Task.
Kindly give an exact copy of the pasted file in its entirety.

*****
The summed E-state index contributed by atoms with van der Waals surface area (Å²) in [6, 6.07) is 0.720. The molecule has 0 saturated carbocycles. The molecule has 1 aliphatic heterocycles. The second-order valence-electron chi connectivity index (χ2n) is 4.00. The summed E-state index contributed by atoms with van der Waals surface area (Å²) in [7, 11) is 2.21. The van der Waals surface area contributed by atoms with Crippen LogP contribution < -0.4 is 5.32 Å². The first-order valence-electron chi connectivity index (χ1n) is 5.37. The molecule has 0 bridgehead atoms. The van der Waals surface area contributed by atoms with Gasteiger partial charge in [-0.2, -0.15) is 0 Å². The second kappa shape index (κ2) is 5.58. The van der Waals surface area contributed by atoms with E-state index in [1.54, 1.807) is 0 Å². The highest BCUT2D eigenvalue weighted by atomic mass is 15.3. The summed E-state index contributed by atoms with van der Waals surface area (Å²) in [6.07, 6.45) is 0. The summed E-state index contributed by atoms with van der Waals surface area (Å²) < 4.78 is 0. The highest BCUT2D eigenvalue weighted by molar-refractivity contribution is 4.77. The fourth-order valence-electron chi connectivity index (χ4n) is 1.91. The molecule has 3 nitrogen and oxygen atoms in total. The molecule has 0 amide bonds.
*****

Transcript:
The summed E-state index contributed by atoms with van der Waals surface area (Å²) in [6, 6.07) is 0.720. The molecule has 0 saturated carbocycles. The molecule has 1 aliphatic heterocycles. The second-order valence-electron chi connectivity index (χ2n) is 4.00. The summed E-state index contributed by atoms with van der Waals surface area (Å²) in [7, 11) is 2.21. The van der Waals surface area contributed by atoms with Crippen LogP contribution < -0.4 is 5.32 Å². The first-order valence-electron chi connectivity index (χ1n) is 5.37. The molecule has 0 bridgehead atoms. The van der Waals surface area contributed by atoms with Gasteiger partial charge in [-0.2, -0.15) is 0 Å². The second kappa shape index (κ2) is 5.58. The van der Waals surface area contributed by atoms with E-state index in [1.54, 1.807) is 0 Å². The highest BCUT2D eigenvalue weighted by atomic mass is 15.3. The summed E-state index contributed by atoms with van der Waals surface area (Å²) in [6.07, 6.45) is 0. The summed E-state index contributed by atoms with van der Waals surface area (Å²) < 4.78 is 0. The highest BCUT2D eigenvalue weighted by molar-refractivity contribution is 4.77. The fourth-order valence-electron chi connectivity index (χ4n) is 1.91. The molecule has 3 nitrogen and oxygen atoms in total. The molecule has 0 amide bonds.